UVC is germicidal, meaning that it inactivates pathogens. Deoxyribose Nucleic Acid, or DNA, is often referred to as “the building blocks of life.” Each and every cell of a living organism contains DNA, which acts as the blueprint by which the cell is able to function and reproduce. UVC light is able to penetrate the cells of microorganisms and disrupt the structure of their DNA molecules. In doing so, the microorganism is prohibited from surviving and/or reproducing, thereby rendering it inactive and no longer pathogenic.


How does treating such a small amount of blood have such a wonderful effect?

A UBI treatment can be understood, at least when referring to the effects of UVC, as an auto-vaccine. Very simply, the small amount of blood containing the inactivated bacteria or virus is returned to the patient enabling its immuno-defense system to recognize and attack pathogens all throughout the body. This kicks off a “cascade of healing” as the patients intricately designed immune system rises to the occasion and self-healing begins.


Is UBI safe?

There has historically been a complete absence of harmful effects, either immediate or delayed, when UBI is used properly. This has allowed clinical investigators to use this procedure over a period of 20 years and more on a single patient.


What is O3UV?

O3UV is the combination of ozone (O3) and UBI (UV). More specifically, it is the combination of MAHT and UBI. Basically, blood is withdrawn, diluted with saline, infused with ozone, and then fed past the UV light and back into the patient.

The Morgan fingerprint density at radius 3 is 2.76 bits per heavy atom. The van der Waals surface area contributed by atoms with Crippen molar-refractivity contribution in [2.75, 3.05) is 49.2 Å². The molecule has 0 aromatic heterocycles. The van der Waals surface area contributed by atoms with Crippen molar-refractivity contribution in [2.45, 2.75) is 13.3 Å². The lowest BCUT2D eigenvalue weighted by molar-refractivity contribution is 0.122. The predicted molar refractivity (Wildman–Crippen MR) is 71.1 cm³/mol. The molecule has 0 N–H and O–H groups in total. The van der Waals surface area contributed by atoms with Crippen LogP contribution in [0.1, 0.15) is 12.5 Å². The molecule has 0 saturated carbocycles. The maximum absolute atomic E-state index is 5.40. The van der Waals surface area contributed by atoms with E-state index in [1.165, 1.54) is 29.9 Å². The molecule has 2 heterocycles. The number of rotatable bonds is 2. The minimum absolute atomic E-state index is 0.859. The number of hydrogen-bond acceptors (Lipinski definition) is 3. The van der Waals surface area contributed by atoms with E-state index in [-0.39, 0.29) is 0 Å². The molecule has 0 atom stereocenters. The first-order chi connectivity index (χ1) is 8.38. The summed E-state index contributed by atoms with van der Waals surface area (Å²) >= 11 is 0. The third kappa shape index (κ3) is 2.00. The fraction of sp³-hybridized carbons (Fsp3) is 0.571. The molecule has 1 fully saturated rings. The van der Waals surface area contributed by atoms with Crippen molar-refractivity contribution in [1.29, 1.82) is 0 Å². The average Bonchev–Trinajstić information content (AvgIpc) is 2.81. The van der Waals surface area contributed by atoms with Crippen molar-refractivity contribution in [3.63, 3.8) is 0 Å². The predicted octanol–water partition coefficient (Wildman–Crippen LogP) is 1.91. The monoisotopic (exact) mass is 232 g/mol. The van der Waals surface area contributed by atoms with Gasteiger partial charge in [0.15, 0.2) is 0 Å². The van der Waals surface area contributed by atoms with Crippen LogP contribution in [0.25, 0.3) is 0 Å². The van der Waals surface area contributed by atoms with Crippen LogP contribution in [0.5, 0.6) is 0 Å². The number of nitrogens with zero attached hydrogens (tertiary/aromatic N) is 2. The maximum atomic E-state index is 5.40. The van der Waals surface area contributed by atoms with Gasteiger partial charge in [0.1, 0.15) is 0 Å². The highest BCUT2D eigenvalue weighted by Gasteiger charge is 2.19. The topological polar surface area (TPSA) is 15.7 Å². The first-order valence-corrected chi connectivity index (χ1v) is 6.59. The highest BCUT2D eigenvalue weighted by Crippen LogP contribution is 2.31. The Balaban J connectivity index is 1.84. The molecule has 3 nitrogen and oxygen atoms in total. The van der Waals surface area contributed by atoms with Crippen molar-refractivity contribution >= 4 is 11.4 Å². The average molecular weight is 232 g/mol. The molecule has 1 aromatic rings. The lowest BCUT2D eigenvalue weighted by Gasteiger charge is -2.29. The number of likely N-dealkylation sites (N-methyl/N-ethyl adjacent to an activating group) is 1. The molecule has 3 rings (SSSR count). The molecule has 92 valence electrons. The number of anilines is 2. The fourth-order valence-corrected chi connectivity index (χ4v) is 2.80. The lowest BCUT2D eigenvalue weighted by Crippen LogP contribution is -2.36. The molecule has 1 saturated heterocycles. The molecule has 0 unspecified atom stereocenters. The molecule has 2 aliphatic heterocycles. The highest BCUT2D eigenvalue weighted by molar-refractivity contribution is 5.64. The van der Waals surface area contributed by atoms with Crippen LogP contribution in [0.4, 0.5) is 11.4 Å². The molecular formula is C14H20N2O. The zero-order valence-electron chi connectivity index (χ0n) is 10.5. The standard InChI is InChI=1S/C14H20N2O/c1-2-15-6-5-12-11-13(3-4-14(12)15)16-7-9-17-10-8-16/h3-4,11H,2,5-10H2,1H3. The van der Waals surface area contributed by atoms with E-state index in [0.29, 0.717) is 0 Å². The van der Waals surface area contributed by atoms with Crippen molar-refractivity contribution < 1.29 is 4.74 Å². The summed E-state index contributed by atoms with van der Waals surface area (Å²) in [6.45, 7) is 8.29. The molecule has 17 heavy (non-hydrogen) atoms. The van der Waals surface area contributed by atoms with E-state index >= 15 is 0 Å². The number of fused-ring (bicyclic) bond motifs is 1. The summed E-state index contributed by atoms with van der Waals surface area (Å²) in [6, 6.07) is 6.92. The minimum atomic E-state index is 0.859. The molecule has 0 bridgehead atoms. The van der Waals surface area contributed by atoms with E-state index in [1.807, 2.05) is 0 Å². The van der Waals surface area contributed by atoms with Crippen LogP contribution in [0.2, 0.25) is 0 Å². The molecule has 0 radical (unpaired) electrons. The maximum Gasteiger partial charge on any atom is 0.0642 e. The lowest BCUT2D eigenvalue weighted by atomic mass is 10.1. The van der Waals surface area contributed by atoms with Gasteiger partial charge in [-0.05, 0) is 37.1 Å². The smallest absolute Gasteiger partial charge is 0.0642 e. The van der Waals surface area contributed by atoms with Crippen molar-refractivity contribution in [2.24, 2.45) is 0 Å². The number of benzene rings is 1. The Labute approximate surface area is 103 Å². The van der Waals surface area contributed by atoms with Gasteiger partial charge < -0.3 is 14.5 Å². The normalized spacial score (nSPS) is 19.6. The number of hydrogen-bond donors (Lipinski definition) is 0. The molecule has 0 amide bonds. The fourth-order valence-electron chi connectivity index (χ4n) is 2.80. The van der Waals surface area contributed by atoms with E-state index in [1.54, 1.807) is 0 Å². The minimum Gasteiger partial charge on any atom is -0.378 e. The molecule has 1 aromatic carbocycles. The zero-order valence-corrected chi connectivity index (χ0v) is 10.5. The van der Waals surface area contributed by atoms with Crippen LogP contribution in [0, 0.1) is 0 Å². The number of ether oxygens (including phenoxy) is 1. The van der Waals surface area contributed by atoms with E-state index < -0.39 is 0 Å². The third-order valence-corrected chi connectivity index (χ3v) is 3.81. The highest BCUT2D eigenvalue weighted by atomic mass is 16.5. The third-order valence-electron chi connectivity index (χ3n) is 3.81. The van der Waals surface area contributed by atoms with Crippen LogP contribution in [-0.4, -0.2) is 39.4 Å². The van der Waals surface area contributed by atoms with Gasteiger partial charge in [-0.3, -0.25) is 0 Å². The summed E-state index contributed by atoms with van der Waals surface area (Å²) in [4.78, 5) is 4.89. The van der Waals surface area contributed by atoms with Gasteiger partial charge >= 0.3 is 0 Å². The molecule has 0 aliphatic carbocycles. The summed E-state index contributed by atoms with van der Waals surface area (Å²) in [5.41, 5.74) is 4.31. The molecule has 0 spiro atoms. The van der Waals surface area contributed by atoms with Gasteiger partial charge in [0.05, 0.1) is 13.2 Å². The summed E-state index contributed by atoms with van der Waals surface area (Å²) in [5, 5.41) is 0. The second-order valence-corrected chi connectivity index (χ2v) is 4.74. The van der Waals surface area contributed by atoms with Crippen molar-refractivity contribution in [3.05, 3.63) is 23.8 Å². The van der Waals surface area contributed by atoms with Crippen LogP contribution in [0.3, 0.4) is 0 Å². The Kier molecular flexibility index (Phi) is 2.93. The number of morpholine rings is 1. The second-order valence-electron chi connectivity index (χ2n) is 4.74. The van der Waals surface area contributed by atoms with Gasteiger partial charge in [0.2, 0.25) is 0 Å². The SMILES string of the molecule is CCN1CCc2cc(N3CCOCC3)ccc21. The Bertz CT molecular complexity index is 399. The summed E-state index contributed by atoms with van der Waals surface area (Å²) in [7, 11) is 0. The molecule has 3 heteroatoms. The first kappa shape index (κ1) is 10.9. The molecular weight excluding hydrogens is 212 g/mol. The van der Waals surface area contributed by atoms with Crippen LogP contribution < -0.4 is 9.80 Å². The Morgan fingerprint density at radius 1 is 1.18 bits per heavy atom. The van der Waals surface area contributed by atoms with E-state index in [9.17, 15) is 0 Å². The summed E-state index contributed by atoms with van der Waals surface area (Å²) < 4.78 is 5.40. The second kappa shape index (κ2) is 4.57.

Why combine ozone and UBI?

World-renown ozone trainer, clinician, and author Frank Shallenberger pioneered this combination treatment at his clinic in Nevada. Shallenberger saw that ozone had some positive effects that UBI didn’t and vice-versa. He was a firm believer in both therapies, and because they both are oxidative, germicidal, and have almost no side effects, he began to run the ozone treated blood through the UBI machine before returning it to the patient. The effects were better than ever, and the ozone/UBI treatment was born. Since that time, there have been thousands of treatments performed with stunning results. Even more recently, we have come up with the term O3UV to refer to what we believe to be one of the better therapies available.


How many treatments will my animal need?

The number of therapy sessions required to heal a specific illness will vary depending on the animal, overall health, whether it is chronic or acute, and other factors as well. Acute illnesses usually can be remedied within one to three treatments while chronic illnesses may take up to 10 to 12. You should see a response from most illnesses within four to five treatments. If no response is seen by that point, the clinician should evaluate whether O3UV will be effective method of treatment for the given animal/illness.


Jennifer Luna-Repose, D.V.M., received her veterinary degree from Cornell University. She returned to California and completed an internship in alternative and complementary veterinary medicine and received acupuncture and Chinese herbal medicine training from the International Veterinary Acupuncture Society and the College of Integrative Veterinary Therapy. She works at Creature Comfort Holistic Veterinary in Oakland where she is passionate about individualized vaccine protocols, preventative medicine, treatment of cancer and gastrointestinal disorders, herbal medicine, therapeutic nutrition, laser therapy, ozone therapy, and microbiome restorative therapy. If you are interested in receiving ozone therapy for your animal family, give Creature Comfort a call, 510-530-1373, or visit

Main article photo by: Photo by Herraez-istock